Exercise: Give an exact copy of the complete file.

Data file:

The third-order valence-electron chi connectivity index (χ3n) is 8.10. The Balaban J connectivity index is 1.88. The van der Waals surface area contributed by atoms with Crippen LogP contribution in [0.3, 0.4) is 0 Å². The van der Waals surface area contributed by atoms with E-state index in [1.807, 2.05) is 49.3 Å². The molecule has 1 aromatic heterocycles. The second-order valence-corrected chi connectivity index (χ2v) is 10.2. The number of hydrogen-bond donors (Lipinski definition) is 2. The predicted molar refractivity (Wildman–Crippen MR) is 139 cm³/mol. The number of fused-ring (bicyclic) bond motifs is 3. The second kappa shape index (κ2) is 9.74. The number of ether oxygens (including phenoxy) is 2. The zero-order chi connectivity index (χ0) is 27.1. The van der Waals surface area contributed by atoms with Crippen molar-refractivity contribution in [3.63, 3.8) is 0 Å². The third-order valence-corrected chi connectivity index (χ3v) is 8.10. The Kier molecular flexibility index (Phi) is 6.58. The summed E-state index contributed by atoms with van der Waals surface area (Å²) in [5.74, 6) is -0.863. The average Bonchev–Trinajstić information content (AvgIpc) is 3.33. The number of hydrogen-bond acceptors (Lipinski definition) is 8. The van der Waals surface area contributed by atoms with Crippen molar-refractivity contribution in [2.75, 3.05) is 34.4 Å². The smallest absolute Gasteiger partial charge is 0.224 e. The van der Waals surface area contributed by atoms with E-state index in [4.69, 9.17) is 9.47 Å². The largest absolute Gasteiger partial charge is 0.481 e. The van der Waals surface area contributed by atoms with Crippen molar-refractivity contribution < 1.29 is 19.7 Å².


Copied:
The third-order valence-electron chi connectivity index (χ3n) is 8.10. The Balaban J connectivity index is 1.88. The van der Waals surface area contributed by atoms with Crippen LogP contribution in [0.3, 0.4) is 0 Å². The van der Waals surface area contributed by atoms with E-state index in [1.807, 2.05) is 49.3 Å². The molecule has 1 aromatic heterocycles. The second-order valence-corrected chi connectivity index (χ2v) is 10.2. The number of hydrogen-bond donors (Lipinski definition) is 2. The predicted molar refractivity (Wildman–Crippen MR) is 139 cm³/mol. The number of fused-ring (bicyclic) bond motifs is 3. The second kappa shape index (κ2) is 9.74. The number of ether oxygens (including phenoxy) is 2. The zero-order chi connectivity index (χ0) is 27.1. The van der Waals surface area contributed by atoms with Crippen molar-refractivity contribution in [3.63, 3.8) is 0 Å². The third-order valence-corrected chi connectivity index (χ3v) is 8.10. The Kier molecular flexibility index (Phi) is 6.58. The summed E-state index contributed by atoms with van der Waals surface area (Å²) in [5.74, 6) is -0.863. The average Bonchev–Trinajstić information content (AvgIpc) is 3.33. The number of hydrogen-bond acceptors (Lipinski definition) is 8. The van der Waals surface area contributed by atoms with Crippen molar-refractivity contribution in [2.75, 3.05) is 34.4 Å². The smallest absolute Gasteiger partial charge is 0.224 e. The van der Waals surface area contributed by atoms with E-state index in [4.69, 9.17) is 9.47 Å². The largest absolute Gasteiger partial charge is 0.481 e. The van der Waals surface area contributed by atoms with Crippen molar-refractivity contribution < 1.29 is 19.7 Å².